A U.S. Army soldier who fled to Canada rather than return to Iraq has turned himself in to military authorities at Fort Knox, his attorney said Tuesday.

But Kyle Snyder called his lawyer Tuesday afternoon to say the Army wants to send him back to his original unit at Fort Leonard Wood, Mo., said attorney James Fennerty of Chicago.

Snyder, a former combat engineer, left the United States in April 2005 while on leave to avoid a second deployment to Iraq.

Fennerty said he had reached a deal with Army officials that would allow Snyder to be processed back into the Army at Fort Knox and then be discharged. But he said Tuesday afternoon that the Army wants to send Snyder back to his Missouri unit where commanders there can determine his future.

After arriving at Fort Knox Tuesday afternoon, Snyder refused to sign a form that would have hastened his return to his unit, said Fennerty, who negotiated the discharge of another war deserter from Kentucky earlier this month.

"We wouldn't have brought him back here if we knew this was going to happen," Fennerty said.

Snyder, 23, of Colorado Springs, Colo., had trained as an engineer with the 94th Engineer Battalion, but he said he was put on patrol when he got to Iraq in late 2004, something he said he wasn't trained to do.

Snyder said Tuesday morning that he was nervous about his return and understood that some people may not agree with his decision to desert the Army.

"I don't know how the American people are going to take the things I am saying," Snyder said.

Fennerty said that the deal he reached with Army officials would have spared Snyder a court-martial. Fennerty said Tuesday afternoon he was trying to contact Army officials at Fort Knox to get Snyder's status.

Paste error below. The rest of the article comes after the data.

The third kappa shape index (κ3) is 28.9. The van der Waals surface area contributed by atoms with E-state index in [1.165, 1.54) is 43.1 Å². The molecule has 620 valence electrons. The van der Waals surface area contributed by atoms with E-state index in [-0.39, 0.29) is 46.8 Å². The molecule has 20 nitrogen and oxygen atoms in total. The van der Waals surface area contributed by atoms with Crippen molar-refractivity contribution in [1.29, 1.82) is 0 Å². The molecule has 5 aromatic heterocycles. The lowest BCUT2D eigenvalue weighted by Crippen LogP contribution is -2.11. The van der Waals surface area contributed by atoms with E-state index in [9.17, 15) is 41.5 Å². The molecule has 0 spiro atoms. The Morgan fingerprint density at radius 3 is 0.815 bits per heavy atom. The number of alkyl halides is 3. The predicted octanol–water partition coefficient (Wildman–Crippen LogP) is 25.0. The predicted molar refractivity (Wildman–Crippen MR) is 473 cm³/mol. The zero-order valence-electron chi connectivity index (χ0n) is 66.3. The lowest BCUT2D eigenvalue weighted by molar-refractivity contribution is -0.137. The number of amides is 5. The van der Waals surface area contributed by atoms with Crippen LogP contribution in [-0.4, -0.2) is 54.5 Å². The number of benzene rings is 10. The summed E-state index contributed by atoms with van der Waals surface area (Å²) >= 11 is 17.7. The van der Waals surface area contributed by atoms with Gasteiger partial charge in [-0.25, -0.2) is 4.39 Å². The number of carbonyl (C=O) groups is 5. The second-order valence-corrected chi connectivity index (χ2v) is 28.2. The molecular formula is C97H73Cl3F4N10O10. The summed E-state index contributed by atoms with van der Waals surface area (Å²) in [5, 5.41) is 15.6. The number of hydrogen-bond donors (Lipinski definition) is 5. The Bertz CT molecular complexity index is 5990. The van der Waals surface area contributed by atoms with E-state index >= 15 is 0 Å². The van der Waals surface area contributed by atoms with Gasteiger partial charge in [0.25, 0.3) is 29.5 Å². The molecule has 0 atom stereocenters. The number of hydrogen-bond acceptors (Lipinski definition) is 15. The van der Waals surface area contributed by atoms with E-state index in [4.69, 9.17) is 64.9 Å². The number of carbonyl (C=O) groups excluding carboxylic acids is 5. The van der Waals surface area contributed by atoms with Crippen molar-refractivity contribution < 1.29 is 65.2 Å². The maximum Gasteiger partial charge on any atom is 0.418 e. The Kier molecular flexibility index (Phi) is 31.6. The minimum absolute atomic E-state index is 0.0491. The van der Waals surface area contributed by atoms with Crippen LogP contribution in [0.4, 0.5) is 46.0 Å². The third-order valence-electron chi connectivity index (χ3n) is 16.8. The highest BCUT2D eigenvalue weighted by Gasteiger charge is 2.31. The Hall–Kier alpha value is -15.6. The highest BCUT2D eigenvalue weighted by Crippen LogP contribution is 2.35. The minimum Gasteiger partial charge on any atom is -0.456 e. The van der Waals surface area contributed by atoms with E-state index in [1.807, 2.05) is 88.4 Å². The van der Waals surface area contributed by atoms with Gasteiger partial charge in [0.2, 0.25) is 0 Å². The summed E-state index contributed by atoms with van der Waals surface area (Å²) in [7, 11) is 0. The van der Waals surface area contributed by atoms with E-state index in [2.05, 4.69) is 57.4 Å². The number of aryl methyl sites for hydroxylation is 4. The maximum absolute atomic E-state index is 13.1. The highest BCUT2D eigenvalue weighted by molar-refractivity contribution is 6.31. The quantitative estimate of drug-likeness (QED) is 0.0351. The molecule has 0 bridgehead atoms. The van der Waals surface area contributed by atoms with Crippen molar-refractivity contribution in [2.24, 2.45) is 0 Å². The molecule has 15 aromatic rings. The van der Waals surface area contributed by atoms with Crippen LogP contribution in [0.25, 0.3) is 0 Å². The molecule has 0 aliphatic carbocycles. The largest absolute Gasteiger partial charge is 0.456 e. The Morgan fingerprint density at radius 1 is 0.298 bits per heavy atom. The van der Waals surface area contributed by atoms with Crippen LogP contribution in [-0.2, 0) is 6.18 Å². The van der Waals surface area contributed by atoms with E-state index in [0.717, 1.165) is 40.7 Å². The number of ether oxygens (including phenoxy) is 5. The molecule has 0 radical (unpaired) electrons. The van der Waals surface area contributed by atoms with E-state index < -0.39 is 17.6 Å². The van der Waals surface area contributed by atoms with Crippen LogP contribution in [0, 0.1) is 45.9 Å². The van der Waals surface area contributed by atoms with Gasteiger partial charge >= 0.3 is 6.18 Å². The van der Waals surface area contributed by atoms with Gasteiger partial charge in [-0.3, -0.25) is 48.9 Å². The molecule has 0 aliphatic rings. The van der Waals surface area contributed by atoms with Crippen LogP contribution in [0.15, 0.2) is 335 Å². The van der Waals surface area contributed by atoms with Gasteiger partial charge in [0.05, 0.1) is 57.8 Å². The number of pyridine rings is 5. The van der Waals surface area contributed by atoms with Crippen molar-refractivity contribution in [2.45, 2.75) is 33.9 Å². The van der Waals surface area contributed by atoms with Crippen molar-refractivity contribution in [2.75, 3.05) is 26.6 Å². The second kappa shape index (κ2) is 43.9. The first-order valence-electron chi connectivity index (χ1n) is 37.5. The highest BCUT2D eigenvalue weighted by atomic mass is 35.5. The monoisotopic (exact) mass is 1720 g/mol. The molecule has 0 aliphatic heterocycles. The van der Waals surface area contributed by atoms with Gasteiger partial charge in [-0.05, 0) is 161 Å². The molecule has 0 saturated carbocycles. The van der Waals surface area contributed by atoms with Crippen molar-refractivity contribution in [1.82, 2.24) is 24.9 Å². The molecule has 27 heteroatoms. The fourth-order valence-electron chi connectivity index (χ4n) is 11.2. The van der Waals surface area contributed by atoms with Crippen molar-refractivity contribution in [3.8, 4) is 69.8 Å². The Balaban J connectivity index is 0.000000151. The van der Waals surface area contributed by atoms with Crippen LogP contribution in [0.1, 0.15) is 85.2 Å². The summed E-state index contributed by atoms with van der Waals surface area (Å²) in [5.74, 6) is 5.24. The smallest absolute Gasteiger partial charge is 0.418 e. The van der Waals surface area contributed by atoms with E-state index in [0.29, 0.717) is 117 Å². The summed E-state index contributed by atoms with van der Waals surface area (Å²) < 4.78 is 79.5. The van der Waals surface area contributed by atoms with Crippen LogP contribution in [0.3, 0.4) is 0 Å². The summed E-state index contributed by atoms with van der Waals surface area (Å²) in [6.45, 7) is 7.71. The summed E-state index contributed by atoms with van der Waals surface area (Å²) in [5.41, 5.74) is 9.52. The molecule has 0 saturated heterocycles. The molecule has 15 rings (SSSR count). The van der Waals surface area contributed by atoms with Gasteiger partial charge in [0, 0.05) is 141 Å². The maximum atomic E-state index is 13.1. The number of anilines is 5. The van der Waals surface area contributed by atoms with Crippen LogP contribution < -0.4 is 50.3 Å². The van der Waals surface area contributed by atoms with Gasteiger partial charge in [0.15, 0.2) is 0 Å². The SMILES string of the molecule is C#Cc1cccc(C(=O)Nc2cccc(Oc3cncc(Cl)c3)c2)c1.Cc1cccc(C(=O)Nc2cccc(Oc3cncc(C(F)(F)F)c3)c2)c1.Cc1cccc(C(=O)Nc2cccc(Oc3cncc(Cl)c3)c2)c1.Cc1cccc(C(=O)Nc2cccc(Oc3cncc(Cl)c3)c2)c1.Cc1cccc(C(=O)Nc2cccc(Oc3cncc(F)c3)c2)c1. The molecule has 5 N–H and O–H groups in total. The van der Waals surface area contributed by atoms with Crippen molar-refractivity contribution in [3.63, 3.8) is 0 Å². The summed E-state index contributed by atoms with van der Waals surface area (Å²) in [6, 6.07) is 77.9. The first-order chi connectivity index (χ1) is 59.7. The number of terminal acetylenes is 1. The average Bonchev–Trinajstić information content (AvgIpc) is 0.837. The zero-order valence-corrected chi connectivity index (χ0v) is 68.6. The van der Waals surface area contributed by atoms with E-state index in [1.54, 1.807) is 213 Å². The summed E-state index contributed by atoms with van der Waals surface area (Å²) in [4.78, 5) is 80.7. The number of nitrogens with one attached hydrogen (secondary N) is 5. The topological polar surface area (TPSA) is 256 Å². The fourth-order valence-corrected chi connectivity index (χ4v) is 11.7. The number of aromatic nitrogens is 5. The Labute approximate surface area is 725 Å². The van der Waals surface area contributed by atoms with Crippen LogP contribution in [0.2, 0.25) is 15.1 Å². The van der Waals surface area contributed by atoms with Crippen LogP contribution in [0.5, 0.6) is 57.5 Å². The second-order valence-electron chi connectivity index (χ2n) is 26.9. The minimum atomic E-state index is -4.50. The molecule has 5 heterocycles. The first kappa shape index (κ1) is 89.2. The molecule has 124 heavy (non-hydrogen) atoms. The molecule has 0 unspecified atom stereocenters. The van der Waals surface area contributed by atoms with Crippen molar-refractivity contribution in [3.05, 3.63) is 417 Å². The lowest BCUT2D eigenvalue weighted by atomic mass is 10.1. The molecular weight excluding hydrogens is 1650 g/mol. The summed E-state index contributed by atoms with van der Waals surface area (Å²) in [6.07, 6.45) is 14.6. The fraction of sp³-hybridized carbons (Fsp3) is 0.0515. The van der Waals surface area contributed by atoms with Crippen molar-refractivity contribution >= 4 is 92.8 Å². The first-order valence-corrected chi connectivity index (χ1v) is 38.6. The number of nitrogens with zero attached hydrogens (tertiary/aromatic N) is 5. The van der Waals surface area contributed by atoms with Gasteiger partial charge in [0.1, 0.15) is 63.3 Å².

Gini Sinclair, a Fort Knox spokeswoman, said she could not comment on Snyder's case.

Deserters whose units are deployed overseas are generally brought back to Fort Knox or Fort Sill, Okla., and assigned to a special processing company, she said. The Army then opens an investigation into the desertion.

She said deserters whose units are not fully deployed are returned to their original unit.

"The unit commanders make the decision on what should happen to that individual soldier," Sinclair said.

Fort Leonard Wood spokesman Mike Alley said Snyder was scheduled to be processed at the Army post in south-central Missouri, but he knew nothing beyond that.

"He is not here so I wouldn't know anything."

A Vietnam War veteran said Snyder should face a harsh punishment.

"He should have gone back and done his duty for his country, and then come back," said Jim MacDonald, an Air Force vet who lives in Louisville. He said many deserters in the Vietnam era never made it to the battlefield, unlike Snyder.

"Back when I was in the military, if you deserted, you got court-martialed."

But Gerry Condon, an anti-war activist who refused to fight in Vietnam, said Snyder and other military deserters should face no punishment.

"He's made a decision to come back and carry his struggle to the United States, and come back for his freedom," said Condon, director of Project Safe Haven, an aid group for U.S. war resisters.

Snyder said he began to turn against the war when he saw an innocent Iraqi man seriously wounded by American gunfire. He said the shooting was not properly investigated.

"I realized the Iraqi people were not accepting of the U.S. military," he said.

But he is not a pacifist, he said, and does not believe U.S. soldiers should immediately leave Iraq. He said he would like to see a phased pullout.

Snyder, who returned to the United States on Saturday, is the second Iraq war veteran to return to Kentucky after fleeing to Canada.

Darrell Anderson, 24, of Lexington, surrendered at Fort Knox on Oct. 3. Anderson was held for three days while his case was processed, then released with an other-than-honorable discharge. Fennerty was Anderson's attorney.

Snyder fled to Canada in April 2005 while on leave from the Army and applied for refugee status. He said he worked as a welder and at a children's health clinic while there but was also outspoken about the war, calling it "illegal and immoral."